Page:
Friday, October 30, 2020

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frontpage “Oak Frame & Panel Doors with SW Style Flare” Anasazi pyramid cut with a dado blade.

At the end of the summer I got a call from a customer who wanted to put new Southwestern style doors on her solid oak kitchen cabinets. I took on the project and built 17 doors and 8 drawer to put a face lift on the original cabinets of her beautiful adobe home.

I picked out some nice pieces of 4/4 white oak and after I squared up the boards with the jointer and planner, I ripped all the rails and stiles to proper width at the table saw. Then I set up my miter guage on the table saw and cut all the rails and stiles to the proper length making sure to always keep the pieces to each door organized. There were several duplicate sizes, so I made piles labeling each with blue tap. Then I just cranked them out.

Read more: 31 Oct 2015 Southwest Cabinet Doors

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frontpage “Frog Shop Make-Over” Heat & Insulation.

I haven't included a shop make-over update for quite some time. It's primarily because I've been building a lot of projects, and I haven't had time to do much in the way of upgrades. However, I did accomplish a couple little things for the winter. First about three months ago, I added an IR heater. I had to have a circuit run just for the heater because it pulls a lot of electricity, but it's nice to have it on a switch so I don't have to plug it in separately every time I need to use it. I was pretty excited about it when I first put it in. It hadn't gotten too cold outside yet. It worked great taking the morning chill off, but now it's not quite as effective. The twenty degree mornings are a little too much for it. I probably need at least one more for it to be really effective in my two-car-garage shop. It did help out InsulatedDoorthough when my son and I put one inch thick foam insulation on the garage doors. It is not the prettiest feature in the shop, but it helps immensely. I haven't officially measured the temperature inside, but I can feel the difference inside the garage and outside.

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frontpage “Be Careful” There are too many projects to be built to be limited by even a small injury.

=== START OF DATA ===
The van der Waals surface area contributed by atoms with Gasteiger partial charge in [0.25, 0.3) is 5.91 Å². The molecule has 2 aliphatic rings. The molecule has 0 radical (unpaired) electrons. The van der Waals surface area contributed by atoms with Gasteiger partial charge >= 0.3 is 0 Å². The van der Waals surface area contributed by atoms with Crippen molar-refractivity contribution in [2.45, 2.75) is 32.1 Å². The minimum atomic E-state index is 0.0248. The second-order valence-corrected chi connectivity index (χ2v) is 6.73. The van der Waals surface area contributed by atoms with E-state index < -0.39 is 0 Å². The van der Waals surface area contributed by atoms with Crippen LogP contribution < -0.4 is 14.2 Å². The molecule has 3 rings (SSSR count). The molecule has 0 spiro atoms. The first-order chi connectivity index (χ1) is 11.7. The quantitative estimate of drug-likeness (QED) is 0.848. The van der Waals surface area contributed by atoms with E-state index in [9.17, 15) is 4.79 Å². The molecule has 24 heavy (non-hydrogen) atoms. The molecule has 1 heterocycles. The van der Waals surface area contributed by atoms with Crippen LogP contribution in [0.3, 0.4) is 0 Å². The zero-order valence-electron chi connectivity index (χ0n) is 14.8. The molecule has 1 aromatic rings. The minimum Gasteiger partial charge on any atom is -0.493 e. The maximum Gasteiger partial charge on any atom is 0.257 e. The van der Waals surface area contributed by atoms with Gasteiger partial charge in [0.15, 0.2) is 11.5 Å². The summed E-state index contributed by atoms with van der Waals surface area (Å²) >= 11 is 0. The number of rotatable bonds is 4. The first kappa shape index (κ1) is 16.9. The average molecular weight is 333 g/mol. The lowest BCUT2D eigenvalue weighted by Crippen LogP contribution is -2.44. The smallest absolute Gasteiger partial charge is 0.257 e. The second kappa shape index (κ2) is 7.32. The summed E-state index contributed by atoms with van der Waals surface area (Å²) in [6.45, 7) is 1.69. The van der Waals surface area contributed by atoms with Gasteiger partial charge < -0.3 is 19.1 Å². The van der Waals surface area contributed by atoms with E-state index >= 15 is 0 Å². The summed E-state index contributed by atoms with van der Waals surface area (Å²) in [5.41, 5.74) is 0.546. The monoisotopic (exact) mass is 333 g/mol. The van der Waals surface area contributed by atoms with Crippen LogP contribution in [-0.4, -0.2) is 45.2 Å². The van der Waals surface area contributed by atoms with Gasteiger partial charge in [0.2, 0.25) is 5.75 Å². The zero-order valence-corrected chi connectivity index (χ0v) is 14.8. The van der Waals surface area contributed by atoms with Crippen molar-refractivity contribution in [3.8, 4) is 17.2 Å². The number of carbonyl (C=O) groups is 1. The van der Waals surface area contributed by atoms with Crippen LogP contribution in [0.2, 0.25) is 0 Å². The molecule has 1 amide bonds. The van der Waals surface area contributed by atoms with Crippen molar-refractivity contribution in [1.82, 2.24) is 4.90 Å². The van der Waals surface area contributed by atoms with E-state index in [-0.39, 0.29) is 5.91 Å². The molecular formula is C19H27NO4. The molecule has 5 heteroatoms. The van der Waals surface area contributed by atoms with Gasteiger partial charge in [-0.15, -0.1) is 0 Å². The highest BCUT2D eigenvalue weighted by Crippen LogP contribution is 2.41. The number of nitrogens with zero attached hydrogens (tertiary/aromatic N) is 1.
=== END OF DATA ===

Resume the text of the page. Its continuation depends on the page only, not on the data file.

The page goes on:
It is so easy to lose focus and come close to an accident. I have read so many wood magazines and looked at so many woodworking blogs, I sometimes get sick of seeing all the stuff about safety. I've been around long enough to know how dangerous woodworking is so why do I have to read a safety article in nearly every edition of every magazine I read. You may be thinking the same thing as you read this. The reason is as obvious as all the safety tips we read over and over – no matter how many times you read about it and no matter how hard you try to follow every single safety rule, we all get a little distracted once in a while. Often there are several things on your mental list to do, and it is easy to lose focus even for a second. Also we live in a society where if you can't multi-task, you are not efficient.

Read more: 27 Dec 2013 BE CAREFUL!

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frontpage “Wood Movement” A problem that can't be denied—wood moves!

No matter what you do, the wood in your projects is going to move as the seasons change. I learned the hard way like most woodworkers when I watched one of my beautifully constructed pieces of furniture split. The joint was almost seamless right up until the humidity changed, and it split right down the middle. I knew about wood movement. I had read about it in nearly every article or project plan I had ever looked at. I just thought they were making a bigger deal out of this little wood movement issue. Over the past five years of building projects I've begun to understand just how big of an issue it is. You MUST account for wood movement regardless of the size of the project. As humidity changes the cells in the wood swell or shrink. The worst part--it does it randomly depending on the wood, the amount of humidity and probably a million other factors beyond the scope of this blog. The one thing you can count on is that generally the movement occurs across the grain. Also plywood is pretty stable because of the way it is put together with alternating grains with each ply so there is a less of a concern about wood movement.

Read more: 20 Dec 2013 Wood Movement

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